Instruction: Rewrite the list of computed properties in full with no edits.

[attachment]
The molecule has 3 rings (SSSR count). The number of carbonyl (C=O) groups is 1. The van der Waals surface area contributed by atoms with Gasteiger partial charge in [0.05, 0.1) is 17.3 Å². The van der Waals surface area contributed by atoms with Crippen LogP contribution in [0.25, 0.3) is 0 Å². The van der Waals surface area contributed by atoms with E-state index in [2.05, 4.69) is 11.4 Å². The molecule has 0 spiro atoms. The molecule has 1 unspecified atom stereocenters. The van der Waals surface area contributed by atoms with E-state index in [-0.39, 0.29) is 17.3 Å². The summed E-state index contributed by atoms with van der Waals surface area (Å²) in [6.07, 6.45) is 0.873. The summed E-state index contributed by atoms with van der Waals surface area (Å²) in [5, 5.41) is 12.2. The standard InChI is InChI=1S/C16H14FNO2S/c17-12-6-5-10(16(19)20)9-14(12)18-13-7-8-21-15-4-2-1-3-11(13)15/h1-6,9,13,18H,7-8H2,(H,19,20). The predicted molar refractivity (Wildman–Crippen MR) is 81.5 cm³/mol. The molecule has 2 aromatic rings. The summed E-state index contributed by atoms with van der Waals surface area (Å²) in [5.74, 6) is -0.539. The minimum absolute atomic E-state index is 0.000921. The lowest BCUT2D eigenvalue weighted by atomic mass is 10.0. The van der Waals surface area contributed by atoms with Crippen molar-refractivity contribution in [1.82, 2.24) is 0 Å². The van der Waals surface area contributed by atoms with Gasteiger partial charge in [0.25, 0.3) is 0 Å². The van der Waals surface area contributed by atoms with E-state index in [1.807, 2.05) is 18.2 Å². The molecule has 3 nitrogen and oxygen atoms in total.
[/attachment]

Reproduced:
The molecule has 3 rings (SSSR count). The number of carbonyl (C=O) groups is 1. The van der Waals surface area contributed by atoms with Gasteiger partial charge in [0.05, 0.1) is 17.3 Å². The van der Waals surface area contributed by atoms with Crippen LogP contribution in [0.25, 0.3) is 0 Å². The van der Waals surface area contributed by atoms with E-state index in [2.05, 4.69) is 11.4 Å². The molecule has 0 spiro atoms. The molecule has 1 unspecified atom stereocenters. The van der Waals surface area contributed by atoms with E-state index in [-0.39, 0.29) is 17.3 Å². The summed E-state index contributed by atoms with van der Waals surface area (Å²) in [6.07, 6.45) is 0.873. The summed E-state index contributed by atoms with van der Waals surface area (Å²) in [5, 5.41) is 12.2. The standard InChI is InChI=1S/C16H14FNO2S/c17-12-6-5-10(16(19)20)9-14(12)18-13-7-8-21-15-4-2-1-3-11(13)15/h1-6,9,13,18H,7-8H2,(H,19,20). The predicted molar refractivity (Wildman–Crippen MR) is 81.5 cm³/mol. The molecule has 2 aromatic rings. The summed E-state index contributed by atoms with van der Waals surface area (Å²) in [5.74, 6) is -0.539. The minimum absolute atomic E-state index is 0.000921. The lowest BCUT2D eigenvalue weighted by atomic mass is 10.0. The van der Waals surface area contributed by atoms with Crippen molar-refractivity contribution in [1.82, 2.24) is 0 Å². The van der Waals surface area contributed by atoms with Gasteiger partial charge in [0.25, 0.3) is 0 Å². The van der Waals surface area contributed by atoms with E-state index in [1.807, 2.05) is 18.2 Å². The molecule has 3 nitrogen and oxygen atoms in total.